How bout this for helping? Already sent to Haiti 225,000 pounds of relief supplies such as food, medical supplies, tents, water filtration units, blankets, new born kits, wheelchairs, first aid kits. 3 truckloads of supplies purchased in the Dominican Republic already been sent in. 9 Mormon meeting houses left largely undamaged that now serve as relief centers for as many as 5000 people in those local communities. Two medical teams already sent in by their church.

    More aid is on the way from the "Mormons" and their leader has sent out a plea to the almost 14 million strong world wide membership to help send continued aid to Haiti through it's Humanitarian Services Emergency Response site. I guess they can do more than just build temples.

  • Rbert Watson
    Jan. 27, 2010 4:18 p.m.

    Jim in your comment concerning the building of temples - vs starving people. One answer would be "can we do both?" Be informative about the church's wellfare/humanitarian outreach. Yes we do both - build temples and we also feed the hungry.

  • RE: Jim | 3:17
    Jan. 27, 2010 3:56 p.m.

    "From my experience, most people who oppose temples, usually retract their comments after they go through them prior to their dedication."

    In preparation for the open house for the San Diego Temple, my parents invited every neighbor on our cul-de-sac to tour the Temple. After the open house, our neighbors two doors over made a comment that still sticks with me, "With so many people starving and other problems in the world, your church chooses to spend millions of dollars on a building when that money could be used to help so many people."

    Yes, yes, a Temple is the House of the Lord and dedicated to him - but, that comment is still with me all these many years later.

  • @Zadruga Guy | 2:00
    Jan. 27, 2010 3:36 p.m.

    There you go looking through your "LDS-colored" glasses again and forgetting that there are such things as zoning and planning departments in most cities across the U.S.

    The point of such zoning is to prevent mis-steps like a rendering plant or something of that ilk being built in a residential neighborhood.

    As as fellow Mormon, I do my best to follow the 12th Article of Faith and recognize that I am subject to "kings, presidents, rulers, and magistrates, in obeying, honoring, and sustaining the law." If you want to see zoning and other restrictions changed, get involved with your local government. That is what the residents of the area did - and that is their right based on the local government ordinances. If you aren't a resident of the area, you have no standing in relation to the local government. Period.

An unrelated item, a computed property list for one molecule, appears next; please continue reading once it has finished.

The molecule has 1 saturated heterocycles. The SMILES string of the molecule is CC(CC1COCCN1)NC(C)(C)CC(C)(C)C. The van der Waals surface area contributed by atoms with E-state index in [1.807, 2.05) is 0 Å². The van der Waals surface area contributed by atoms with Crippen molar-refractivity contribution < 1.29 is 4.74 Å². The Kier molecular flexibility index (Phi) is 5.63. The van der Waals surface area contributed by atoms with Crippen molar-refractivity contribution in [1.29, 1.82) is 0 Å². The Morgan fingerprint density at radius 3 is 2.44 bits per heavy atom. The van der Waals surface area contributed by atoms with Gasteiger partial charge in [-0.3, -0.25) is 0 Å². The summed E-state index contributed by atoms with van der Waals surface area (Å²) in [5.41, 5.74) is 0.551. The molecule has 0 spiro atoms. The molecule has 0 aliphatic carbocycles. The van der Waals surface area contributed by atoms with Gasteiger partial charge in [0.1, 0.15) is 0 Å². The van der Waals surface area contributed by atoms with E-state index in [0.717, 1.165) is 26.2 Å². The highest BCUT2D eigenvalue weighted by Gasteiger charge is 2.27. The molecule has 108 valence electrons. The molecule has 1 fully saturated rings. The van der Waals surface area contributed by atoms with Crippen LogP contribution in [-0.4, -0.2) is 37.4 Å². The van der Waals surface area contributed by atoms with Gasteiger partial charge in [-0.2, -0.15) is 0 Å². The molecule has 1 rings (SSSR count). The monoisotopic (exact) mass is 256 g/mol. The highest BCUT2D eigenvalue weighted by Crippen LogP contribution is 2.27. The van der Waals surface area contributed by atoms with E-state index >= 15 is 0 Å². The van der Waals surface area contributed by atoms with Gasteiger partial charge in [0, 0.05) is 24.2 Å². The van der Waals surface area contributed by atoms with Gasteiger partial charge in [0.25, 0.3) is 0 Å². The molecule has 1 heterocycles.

• Jim
    Jan. 27, 2010 3:17 p.m.

    I find it interesting to see that most of the signatures gained on the petition were gathered by people standing outside the mega churches. I doubt that the 16,000 plus signatures were from actual residents of that area.

    From my experience, most people who oppose temples, usually retract their comments after they go through them prior to their dedication.

  • Just Sayin'.....
    Jan. 27, 2010 3:16 p.m.

    So the temple height issue has been resolved, and despite anti's doom-and-gloom prediction, the LDS church gave them what they wanted. Gee, imagine that.

    So, any guesses on how long it will be before the anti's find another issue to complain about on the Phoenix temple?

    "Windows?! You want windows, too?! We said you could have doors, but now you want windows? And you have to have xeriscape landscaping that uses cactus but your cactus is from southern Utah, not Arizona!"

    And on and on and on and on.....

  • Re: Instereo
    Jan. 27, 2010 3:00 p.m.

    I don't see a double-standard. First, the Church is working solutions WITHIN the law. Second, I've heard no official representative of the LDS Church complain about minority rights, religious freedom, and such regarding this issue. I think the Church is being quite gracious and flexible in addressing these concerns.

    As for the opinions written here, they are just that: opinions.

  • to Instereo | 1:40 p.m
    Jan. 27, 2010 2:41 p.m.

    Who said anything about a majority of the residents being against the temple?

    Regardless, no one from either side is calling for judicial review of the case or for a popular vote. To compare the two is disingenuous.

  • Levi
    Jan. 27, 2010 2:29 p.m.

    Instereo - excellent point! Hear hear!

    Sidebar: While the look of a mormon temple does not offend me, they are hardly something that a non member would be interested in having to look at daily. I pass by a sikh temple, a synagogue and a scattering of xian churches every day and if one was propsed for my neighborhood, I would protest till I went hoarse.